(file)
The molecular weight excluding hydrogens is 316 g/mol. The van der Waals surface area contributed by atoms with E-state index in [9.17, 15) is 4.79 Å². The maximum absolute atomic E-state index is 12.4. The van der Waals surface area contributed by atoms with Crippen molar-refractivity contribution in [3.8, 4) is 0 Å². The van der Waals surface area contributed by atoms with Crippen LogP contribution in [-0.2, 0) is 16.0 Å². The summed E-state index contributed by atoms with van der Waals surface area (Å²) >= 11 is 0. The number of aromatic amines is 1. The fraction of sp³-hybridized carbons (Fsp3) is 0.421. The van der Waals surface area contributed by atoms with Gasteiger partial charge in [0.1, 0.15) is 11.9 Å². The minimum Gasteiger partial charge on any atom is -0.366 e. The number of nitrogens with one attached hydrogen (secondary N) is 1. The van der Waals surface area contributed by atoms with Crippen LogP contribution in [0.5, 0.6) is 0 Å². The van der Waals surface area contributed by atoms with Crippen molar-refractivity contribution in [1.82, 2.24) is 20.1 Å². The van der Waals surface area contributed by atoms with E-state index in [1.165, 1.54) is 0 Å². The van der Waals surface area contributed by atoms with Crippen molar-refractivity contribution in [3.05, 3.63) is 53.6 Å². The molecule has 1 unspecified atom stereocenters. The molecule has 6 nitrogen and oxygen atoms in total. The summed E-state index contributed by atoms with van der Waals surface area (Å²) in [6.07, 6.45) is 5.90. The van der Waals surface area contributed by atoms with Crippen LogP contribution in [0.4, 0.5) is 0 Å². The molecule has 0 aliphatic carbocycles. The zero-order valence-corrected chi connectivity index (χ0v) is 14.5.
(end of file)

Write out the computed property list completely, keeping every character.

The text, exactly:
The molecular weight excluding hydrogens is 316 g/mol. The van der Waals surface area contributed by atoms with E-state index in [9.17, 15) is 4.79 Å². The maximum absolute atomic E-state index is 12.4. The van der Waals surface area contributed by atoms with Crippen molar-refractivity contribution in [3.8, 4) is 0 Å². The van der Waals surface area contributed by atoms with Crippen LogP contribution in [-0.2, 0) is 16.0 Å². The summed E-state index contributed by atoms with van der Waals surface area (Å²) >= 11 is 0. The number of aromatic amines is 1. The fraction of sp³-hybridized carbons (Fsp3) is 0.421. The van der Waals surface area contributed by atoms with Gasteiger partial charge in [0.1, 0.15) is 11.9 Å². The minimum Gasteiger partial charge on any atom is -0.366 e. The number of nitrogens with one attached hydrogen (secondary N) is 1. The van der Waals surface area contributed by atoms with Crippen LogP contribution in [0.5, 0.6) is 0 Å². The van der Waals surface area contributed by atoms with Crippen molar-refractivity contribution in [1.82, 2.24) is 20.1 Å². The van der Waals surface area contributed by atoms with E-state index in [1.165, 1.54) is 0 Å². The van der Waals surface area contributed by atoms with Crippen molar-refractivity contribution in [3.05, 3.63) is 53.6 Å². The molecule has 1 unspecified atom stereocenters. The molecule has 6 nitrogen and oxygen atoms in total. The summed E-state index contributed by atoms with van der Waals surface area (Å²) in [6.07, 6.45) is 5.90. The van der Waals surface area contributed by atoms with Crippen LogP contribution in [0.4, 0.5) is 0 Å². The molecule has 0 aliphatic carbocycles. The zero-order valence-corrected chi connectivity index (χ0v) is 14.5.